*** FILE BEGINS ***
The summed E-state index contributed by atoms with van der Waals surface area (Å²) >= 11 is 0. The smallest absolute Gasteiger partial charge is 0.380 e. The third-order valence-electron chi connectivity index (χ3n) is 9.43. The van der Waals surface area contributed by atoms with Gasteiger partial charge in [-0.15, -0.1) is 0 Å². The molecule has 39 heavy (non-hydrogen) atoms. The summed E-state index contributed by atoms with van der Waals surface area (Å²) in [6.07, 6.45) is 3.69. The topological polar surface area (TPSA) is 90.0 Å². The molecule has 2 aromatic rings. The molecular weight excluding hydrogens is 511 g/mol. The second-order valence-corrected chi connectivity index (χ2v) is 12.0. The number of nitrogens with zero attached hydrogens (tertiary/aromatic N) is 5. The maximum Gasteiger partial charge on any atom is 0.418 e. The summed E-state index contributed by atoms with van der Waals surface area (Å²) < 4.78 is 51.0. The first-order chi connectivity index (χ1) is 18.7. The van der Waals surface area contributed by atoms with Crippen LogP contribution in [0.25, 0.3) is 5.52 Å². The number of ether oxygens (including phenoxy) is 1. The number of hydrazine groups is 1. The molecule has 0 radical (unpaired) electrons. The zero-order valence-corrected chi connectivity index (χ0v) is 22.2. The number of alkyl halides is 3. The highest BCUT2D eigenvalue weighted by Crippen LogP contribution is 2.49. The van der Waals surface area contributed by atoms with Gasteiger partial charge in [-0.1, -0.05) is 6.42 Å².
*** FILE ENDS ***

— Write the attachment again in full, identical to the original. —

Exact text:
The summed E-state index contributed by atoms with van der Waals surface area (Å²) >= 11 is 0. The smallest absolute Gasteiger partial charge is 0.380 e. The third-order valence-electron chi connectivity index (χ3n) is 9.43. The van der Waals surface area contributed by atoms with Gasteiger partial charge in [-0.15, -0.1) is 0 Å². The molecule has 39 heavy (non-hydrogen) atoms. The summed E-state index contributed by atoms with van der Waals surface area (Å²) in [6.07, 6.45) is 3.69. The topological polar surface area (TPSA) is 90.0 Å². The molecule has 2 aromatic rings. The molecular weight excluding hydrogens is 511 g/mol. The second-order valence-corrected chi connectivity index (χ2v) is 12.0. The number of nitrogens with zero attached hydrogens (tertiary/aromatic N) is 5. The maximum Gasteiger partial charge on any atom is 0.418 e. The summed E-state index contributed by atoms with van der Waals surface area (Å²) < 4.78 is 51.0. The first-order chi connectivity index (χ1) is 18.7. The van der Waals surface area contributed by atoms with Crippen LogP contribution in [0.25, 0.3) is 5.52 Å². The number of ether oxygens (including phenoxy) is 1. The number of hydrazine groups is 1. The molecule has 0 radical (unpaired) electrons. The zero-order valence-corrected chi connectivity index (χ0v) is 22.2. The number of alkyl halides is 3. The highest BCUT2D eigenvalue weighted by Crippen LogP contribution is 2.49. The van der Waals surface area contributed by atoms with Gasteiger partial charge in [-0.1, -0.05) is 6.42 Å².